The Medieval Earthworks of Rutland

By Robert F Hartley.

This is a revised and expanded survey of the Medieval Earthworks of Rutland first published in 1983. Each site has again been studied on the ground and from air photographs, more locations added and existing plans and text improved. Detailed surveys of individual sites are included and it will be of interest not only to archaeological professionals working in planning, excavation and academia, but also to those with an interest in the development of the medieval village and county residents who wish to find out more about the previous location of buildings for village research. 133 pages, 86 village plans, 17 landscape maps. 5 colour illustrations. ISBN 978-0-9548200-4-6 

Finding History in the fields of England’s Smallest County by Susan Kilby

Rutland is well known for its beautiful stone-built villages, and now a new book sheds light on hidden details of their history. In dozens of fields across the little county there is evidence of abandoned cottages and old lanes, medieval moated sites, fish ponds, deer parks and formal gardens. The clues lie in “humps and bumps” in the fields, where these features were abandoned, but never ploughed away.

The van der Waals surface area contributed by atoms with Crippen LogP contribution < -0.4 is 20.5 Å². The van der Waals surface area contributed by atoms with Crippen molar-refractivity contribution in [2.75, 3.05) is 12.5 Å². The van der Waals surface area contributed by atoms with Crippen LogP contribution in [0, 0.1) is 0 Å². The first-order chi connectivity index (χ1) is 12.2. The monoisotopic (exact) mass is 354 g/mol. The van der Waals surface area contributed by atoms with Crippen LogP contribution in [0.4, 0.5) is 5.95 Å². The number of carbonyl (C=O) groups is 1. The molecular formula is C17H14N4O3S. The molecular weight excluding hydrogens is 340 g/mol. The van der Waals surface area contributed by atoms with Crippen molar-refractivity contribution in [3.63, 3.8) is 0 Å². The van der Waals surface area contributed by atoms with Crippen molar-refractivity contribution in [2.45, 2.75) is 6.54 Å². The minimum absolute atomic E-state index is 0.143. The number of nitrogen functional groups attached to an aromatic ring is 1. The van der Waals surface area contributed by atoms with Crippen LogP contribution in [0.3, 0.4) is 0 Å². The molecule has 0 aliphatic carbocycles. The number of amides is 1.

Lifelong archaeologist (and former museum curator) Fred Hartley has been studying these sites for more than forty years. He said “I published a report on these earthworks in 1983, and over the years since then I have often returned to Rutland and added more bits of information. In the weird “lockdown” summer of 2020, when we were confined to our homes, I set up my drawing board in the garden shed and began to draw up new plans”.  

The new book, “The Medieval Earthworks of Rutland”, has surveys of some 90 sites across the county, and plans of the old field systems of every village. “It has been a labour of love.” says Hartley, “To walk across these fields is to feel history beneath your feet, and it is amazing to think that some of the deserted villages were probably abandoned as a result of a previous Pandemic – the Black Death of 1348!”

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